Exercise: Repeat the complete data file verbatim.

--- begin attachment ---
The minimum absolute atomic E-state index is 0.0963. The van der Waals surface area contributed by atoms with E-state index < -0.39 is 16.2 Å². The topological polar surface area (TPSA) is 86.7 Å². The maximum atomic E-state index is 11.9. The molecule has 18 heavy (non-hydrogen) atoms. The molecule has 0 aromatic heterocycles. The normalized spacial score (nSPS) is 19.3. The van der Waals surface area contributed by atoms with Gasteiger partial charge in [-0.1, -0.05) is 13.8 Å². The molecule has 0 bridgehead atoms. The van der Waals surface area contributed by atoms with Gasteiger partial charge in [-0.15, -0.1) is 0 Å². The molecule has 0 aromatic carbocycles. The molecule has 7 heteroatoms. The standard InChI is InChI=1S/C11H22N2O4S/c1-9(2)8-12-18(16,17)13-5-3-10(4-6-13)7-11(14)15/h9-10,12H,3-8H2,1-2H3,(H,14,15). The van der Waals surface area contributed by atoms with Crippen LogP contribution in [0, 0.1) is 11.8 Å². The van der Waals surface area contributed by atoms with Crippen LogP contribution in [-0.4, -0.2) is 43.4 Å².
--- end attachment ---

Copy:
The minimum absolute atomic E-state index is 0.0963. The van der Waals surface area contributed by atoms with E-state index < -0.39 is 16.2 Å². The topological polar surface area (TPSA) is 86.7 Å². The maximum atomic E-state index is 11.9. The molecule has 18 heavy (non-hydrogen) atoms. The molecule has 0 aromatic heterocycles. The normalized spacial score (nSPS) is 19.3. The van der Waals surface area contributed by atoms with Gasteiger partial charge in [-0.1, -0.05) is 13.8 Å². The molecule has 0 bridgehead atoms. The van der Waals surface area contributed by atoms with Gasteiger partial charge in [-0.15, -0.1) is 0 Å². The molecule has 0 aromatic carbocycles. The molecule has 7 heteroatoms. The standard InChI is InChI=1S/C11H22N2O4S/c1-9(2)8-12-18(16,17)13-5-3-10(4-6-13)7-11(14)15/h9-10,12H,3-8H2,1-2H3,(H,14,15). The van der Waals surface area contributed by atoms with Crippen LogP contribution in [0, 0.1) is 11.8 Å². The van der Waals surface area contributed by atoms with Crippen LogP contribution in [-0.4, -0.2) is 43.4 Å².